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Okoye to the People: 09/28/22
Okoye to the People by Ibi Zoboi (2022) is a standalone novel in the Black Panther universe. It follows Okoye's first assignment as one of T'Chaka's Dora Milaje. It involves a trip to New York where she is distracted by the plight of a particular neighborhood in Brooklyn.
Ibi Zoboi's stories often feature an outsider character whose unique perspective provides well needed commentary on the inequities of American life. She does this with an addition of the supernatural or in this case, Wakandan high tech.
The majority of the novel takes place in a neighborhood that the city and the world has forgotten about. It seems to be actively hidden much like Agloe is in The Cartographers by Peng Shepherd (2022). You have to be invited there or know someone who knows where it is to get there.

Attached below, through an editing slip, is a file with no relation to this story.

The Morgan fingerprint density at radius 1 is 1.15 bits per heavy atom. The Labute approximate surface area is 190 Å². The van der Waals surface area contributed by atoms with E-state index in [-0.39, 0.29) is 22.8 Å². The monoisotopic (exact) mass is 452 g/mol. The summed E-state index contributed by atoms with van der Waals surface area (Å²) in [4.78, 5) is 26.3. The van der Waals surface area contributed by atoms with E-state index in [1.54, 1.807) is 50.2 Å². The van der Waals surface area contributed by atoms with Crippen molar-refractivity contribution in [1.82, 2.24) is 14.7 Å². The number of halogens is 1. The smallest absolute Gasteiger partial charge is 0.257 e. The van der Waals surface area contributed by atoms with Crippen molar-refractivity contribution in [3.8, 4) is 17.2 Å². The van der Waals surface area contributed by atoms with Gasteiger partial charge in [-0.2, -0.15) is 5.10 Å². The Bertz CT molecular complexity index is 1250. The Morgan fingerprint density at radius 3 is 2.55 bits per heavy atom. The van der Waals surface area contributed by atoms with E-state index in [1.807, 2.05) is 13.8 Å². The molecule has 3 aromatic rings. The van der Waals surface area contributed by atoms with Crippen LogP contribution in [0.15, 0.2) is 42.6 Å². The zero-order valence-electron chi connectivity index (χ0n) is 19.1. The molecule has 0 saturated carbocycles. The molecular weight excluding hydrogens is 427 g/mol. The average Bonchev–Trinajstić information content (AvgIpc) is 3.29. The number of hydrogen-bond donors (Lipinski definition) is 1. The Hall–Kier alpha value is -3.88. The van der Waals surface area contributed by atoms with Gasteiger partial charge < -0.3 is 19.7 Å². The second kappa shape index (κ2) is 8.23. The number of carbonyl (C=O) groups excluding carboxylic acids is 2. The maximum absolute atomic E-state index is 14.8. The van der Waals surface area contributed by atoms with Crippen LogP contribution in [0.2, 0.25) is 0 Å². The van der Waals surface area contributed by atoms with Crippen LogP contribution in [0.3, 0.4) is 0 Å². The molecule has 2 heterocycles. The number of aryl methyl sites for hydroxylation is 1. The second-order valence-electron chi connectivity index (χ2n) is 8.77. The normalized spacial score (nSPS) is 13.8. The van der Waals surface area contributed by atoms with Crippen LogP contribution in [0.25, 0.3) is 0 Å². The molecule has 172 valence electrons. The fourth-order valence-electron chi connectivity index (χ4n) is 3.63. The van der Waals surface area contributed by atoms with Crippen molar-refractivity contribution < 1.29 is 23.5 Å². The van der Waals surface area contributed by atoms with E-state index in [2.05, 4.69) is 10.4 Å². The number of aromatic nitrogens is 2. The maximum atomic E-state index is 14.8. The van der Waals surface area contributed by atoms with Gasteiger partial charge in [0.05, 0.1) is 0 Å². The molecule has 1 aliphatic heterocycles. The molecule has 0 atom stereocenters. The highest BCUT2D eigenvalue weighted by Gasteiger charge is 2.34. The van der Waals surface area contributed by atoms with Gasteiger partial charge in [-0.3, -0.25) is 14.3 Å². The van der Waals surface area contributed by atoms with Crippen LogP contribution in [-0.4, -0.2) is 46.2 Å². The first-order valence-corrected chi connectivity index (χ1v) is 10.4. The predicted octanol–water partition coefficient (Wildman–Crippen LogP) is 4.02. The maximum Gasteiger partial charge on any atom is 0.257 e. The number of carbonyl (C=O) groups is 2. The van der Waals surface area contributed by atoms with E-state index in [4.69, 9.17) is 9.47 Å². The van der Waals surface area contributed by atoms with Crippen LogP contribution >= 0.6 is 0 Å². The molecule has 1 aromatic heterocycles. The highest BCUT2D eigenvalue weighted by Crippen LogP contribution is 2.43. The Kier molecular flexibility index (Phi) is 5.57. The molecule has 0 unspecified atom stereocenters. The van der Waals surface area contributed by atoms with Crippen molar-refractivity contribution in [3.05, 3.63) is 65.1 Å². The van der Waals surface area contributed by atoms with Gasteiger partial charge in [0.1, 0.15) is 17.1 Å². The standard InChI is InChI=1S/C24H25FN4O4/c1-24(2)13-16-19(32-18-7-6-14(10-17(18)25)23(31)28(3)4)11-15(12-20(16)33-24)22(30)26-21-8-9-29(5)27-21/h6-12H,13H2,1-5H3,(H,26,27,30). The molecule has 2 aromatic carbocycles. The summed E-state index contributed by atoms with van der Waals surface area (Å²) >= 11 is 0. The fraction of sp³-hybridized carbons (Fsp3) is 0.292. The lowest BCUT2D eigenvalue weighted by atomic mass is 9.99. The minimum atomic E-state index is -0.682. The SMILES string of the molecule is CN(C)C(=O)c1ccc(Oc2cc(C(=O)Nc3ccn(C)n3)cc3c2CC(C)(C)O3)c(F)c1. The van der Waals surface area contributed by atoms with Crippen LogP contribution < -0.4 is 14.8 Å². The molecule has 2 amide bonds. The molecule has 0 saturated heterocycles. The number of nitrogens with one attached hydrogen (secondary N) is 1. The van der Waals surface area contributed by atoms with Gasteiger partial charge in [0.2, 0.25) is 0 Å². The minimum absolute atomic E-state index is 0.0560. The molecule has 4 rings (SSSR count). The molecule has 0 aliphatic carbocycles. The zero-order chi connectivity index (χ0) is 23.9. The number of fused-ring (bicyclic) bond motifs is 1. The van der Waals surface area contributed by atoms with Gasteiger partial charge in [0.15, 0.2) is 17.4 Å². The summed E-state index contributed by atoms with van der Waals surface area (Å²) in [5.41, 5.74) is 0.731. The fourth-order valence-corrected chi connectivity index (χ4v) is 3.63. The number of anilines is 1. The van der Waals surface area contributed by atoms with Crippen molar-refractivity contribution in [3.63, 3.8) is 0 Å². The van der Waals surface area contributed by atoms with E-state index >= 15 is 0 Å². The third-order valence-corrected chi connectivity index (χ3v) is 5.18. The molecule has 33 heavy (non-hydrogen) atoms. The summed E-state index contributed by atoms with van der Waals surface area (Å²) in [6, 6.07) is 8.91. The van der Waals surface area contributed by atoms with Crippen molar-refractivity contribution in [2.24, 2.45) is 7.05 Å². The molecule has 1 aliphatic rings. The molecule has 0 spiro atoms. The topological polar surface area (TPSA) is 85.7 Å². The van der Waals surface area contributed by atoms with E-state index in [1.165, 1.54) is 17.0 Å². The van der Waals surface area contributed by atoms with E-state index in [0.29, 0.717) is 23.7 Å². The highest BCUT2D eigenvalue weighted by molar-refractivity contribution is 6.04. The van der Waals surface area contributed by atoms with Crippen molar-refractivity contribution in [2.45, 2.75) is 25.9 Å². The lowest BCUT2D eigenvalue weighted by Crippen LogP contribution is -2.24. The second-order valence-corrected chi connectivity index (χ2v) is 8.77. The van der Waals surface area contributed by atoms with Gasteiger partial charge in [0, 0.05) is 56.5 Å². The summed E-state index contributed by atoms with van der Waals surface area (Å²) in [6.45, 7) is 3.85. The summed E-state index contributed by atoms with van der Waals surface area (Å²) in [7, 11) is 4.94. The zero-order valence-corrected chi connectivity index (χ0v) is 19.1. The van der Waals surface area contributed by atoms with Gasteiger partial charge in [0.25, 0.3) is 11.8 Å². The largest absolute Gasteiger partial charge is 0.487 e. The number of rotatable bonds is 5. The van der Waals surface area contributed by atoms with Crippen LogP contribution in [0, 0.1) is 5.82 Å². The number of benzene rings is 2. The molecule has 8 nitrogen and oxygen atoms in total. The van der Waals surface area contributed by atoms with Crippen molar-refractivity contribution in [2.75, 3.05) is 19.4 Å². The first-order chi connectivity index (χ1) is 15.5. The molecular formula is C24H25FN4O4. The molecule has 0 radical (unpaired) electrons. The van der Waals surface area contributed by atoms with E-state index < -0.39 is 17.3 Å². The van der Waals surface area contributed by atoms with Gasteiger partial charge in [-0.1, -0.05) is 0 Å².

Unlike Agloe, though, this neighborhood is suffering a violent gentrification fueled by a new drug. How the drug and the gentrification and the neighborhood's disappearance all piece together makes for a compelling mystery. It also gives Okoye plenty to think about as she finds irony in the perceived wealth of the United States vs the obvious poverty in area — the exact opposite of her home.
Like every other Zoboi novel I've read, Okoye to the People sits on the Road Narrative Spectrum. Okoye as a royal guard is a privileged traveler (00). Her travels are throughout New York City (00). Her main method of travel is the subway system (00).